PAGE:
Actress Patty Duke, who died March 29 at age 69, and will be remembered for her many Hollywood achievements, from her Oscar-winning turn at age 16 in “The Miracle Worker” to “The Patty Duke Show” on ABC. But Duke also carries another badge: The original dysfunctional child-star survivor, as she overcame a truly horrific childhood and became one of the first public figures to speak out about her mental illness.
While stories about controlling child-star guardians are nothing new, Duke had a particularly traumatic experience that was hidden for years. Her first name isn’t even really Patty. As she wrote in her 1987 memoir, “Call Me Anna” (co-authored with Kenneth Turan), Duke’s real first name is Anna Marie. But when she was 7 years old, her already unstable parents in Queens (father an alcoholic, mother with emotional problems) shipped her off to live in Manhattan with a husband-wife team who managed child actors. Ethel and John Ross changed her name to Patty, telling her “Anna Marie is dead. You’re Patty now.”
“They erased her New York accent; dressed her like a miniature Grace Kelly; taught her to lie about her height, weight, age and experience. Her audition interviews were programmed and rehearsed,” wrote Faiga Levine in a Washington Post review of the book. “They fed her booze and prescription drugs; at least once they made drunken sexual overtures to her; and they ripped off the bulk of her earnings. Her life revolved around auditions, rehearsals, performances and the hypercritical, browbeating Rosses, who dissected, analyzed and disparaged everything about her.”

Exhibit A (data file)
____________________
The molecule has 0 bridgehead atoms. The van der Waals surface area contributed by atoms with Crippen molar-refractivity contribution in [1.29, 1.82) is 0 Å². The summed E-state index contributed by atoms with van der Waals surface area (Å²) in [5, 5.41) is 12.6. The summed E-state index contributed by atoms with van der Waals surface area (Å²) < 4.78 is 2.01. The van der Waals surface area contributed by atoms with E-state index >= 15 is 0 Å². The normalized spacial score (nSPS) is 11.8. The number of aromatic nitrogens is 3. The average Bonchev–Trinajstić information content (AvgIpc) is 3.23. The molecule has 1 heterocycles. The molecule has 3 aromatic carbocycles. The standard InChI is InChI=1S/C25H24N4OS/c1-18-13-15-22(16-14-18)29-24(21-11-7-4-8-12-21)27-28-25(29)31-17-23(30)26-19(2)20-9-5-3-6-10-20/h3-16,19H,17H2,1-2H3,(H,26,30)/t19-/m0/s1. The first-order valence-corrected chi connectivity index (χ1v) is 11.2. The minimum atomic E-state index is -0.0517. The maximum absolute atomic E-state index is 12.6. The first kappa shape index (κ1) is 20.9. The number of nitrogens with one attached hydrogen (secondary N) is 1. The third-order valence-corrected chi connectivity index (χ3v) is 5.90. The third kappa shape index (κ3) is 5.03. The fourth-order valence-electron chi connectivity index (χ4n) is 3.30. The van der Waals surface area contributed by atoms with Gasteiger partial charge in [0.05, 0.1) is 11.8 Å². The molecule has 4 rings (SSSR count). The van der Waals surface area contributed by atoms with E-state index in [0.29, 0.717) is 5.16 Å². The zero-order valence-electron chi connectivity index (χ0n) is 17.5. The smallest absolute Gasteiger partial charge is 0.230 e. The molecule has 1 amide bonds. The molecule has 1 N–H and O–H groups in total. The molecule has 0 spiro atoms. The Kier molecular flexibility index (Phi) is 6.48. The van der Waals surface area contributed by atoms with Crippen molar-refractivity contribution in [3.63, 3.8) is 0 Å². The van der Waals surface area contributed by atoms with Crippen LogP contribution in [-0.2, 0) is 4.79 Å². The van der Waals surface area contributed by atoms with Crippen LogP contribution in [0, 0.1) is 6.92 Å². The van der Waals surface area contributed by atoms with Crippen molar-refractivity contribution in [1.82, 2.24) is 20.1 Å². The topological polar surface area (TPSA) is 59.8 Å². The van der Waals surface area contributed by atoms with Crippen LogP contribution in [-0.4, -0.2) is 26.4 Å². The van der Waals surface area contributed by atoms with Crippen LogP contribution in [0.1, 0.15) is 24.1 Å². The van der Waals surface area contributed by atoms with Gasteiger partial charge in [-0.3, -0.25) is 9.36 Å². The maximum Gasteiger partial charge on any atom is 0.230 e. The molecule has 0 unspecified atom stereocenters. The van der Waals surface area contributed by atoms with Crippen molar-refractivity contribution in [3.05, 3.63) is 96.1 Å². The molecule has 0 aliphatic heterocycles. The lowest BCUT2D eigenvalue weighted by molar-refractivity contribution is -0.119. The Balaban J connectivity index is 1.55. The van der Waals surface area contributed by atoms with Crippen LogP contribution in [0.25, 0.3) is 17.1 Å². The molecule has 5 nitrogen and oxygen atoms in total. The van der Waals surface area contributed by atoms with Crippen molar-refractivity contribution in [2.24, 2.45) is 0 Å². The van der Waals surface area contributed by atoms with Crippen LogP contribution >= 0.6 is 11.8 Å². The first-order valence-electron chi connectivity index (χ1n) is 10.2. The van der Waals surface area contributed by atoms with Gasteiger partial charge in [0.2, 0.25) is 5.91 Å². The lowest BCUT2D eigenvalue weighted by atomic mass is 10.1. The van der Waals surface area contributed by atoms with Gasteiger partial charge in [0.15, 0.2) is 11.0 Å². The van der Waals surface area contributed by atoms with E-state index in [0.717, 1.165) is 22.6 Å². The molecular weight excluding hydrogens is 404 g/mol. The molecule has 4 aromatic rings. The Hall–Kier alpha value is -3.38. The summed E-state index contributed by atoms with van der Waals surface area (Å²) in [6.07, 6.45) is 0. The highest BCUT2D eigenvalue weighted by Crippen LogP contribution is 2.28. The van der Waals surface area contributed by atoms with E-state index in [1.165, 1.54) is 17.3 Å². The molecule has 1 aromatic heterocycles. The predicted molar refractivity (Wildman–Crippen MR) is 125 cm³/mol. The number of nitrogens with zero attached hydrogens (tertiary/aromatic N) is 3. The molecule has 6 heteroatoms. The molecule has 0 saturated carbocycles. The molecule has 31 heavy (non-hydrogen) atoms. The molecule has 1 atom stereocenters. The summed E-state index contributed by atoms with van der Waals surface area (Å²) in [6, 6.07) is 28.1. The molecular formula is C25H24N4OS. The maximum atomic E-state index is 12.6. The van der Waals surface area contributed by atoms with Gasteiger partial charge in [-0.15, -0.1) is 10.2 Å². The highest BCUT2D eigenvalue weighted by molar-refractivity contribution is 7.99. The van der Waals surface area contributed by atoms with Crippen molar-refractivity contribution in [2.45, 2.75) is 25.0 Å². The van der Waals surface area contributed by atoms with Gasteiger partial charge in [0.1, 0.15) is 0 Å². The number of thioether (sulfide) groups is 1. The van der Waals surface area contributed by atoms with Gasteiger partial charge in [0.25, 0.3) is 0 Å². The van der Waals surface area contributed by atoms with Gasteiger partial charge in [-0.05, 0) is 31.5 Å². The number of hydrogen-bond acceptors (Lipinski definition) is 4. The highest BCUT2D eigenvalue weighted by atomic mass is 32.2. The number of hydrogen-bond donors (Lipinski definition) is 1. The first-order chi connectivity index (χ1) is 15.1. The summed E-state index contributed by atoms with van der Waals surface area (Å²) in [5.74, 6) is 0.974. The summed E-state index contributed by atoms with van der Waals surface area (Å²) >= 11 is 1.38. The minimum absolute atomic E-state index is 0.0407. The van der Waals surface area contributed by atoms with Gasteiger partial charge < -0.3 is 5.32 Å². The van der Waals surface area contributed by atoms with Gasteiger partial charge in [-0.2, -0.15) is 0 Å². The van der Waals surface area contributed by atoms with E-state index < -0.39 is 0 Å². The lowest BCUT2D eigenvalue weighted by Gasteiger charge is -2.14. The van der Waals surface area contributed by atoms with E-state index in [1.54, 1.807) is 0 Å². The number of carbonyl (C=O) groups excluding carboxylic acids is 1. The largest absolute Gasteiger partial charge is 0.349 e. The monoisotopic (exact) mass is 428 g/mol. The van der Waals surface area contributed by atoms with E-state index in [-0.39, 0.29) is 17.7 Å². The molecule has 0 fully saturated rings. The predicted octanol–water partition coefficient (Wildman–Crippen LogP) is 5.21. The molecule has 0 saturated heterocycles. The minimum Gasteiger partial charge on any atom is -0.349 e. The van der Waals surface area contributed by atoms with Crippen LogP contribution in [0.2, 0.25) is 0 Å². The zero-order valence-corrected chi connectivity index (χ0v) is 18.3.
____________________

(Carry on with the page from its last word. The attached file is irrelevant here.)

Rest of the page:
Her home life was a startling contrast to how she appeared to the world: an adorable, talented child star. Duke won bit roles in soap operas and commercials, and when she was 12, landed the role of Helen Keller in Broadway play “The Miracle Worker,” starring opposite Anne Bancroft as teacher/nurse Annie Sullivan. The play was so successful that it was adapted into the movie of the same name in 1962, and won Duke an Academy Award for best supporting actress. The New York Times commended the “absolutely tremendous and unforgettable display of physically powerful acting” between Duke and Bancroft.
With her career already at a peak, she segued into her own self-titled sitcom, “The Patty Duke Show” from 1963 to 1966, where she played identical cousins. In 1967, she made headlines by taking a more adult turn in “Valley of the Dolls,” a movie that immediately became a cult classic. At the same time, she lived with her abusive guardians, and Duke wrote that they gave her drugs and pills as a teen. She also struggled with bipolar disorder, though it wasn’t diagnosed until 1982.
“I knew at a very young age that something was not right, or even more intensely, there was something wrong with me. Again I thought it was just that I was not a good person, that I didn’t try hard enough,” Duke told Barbara Walters in 1992. “It didn’t become apparent – again, as with many people, the illness itself doesn’t – the symptoms, the very overt symptoms didn’t start until my late teens.”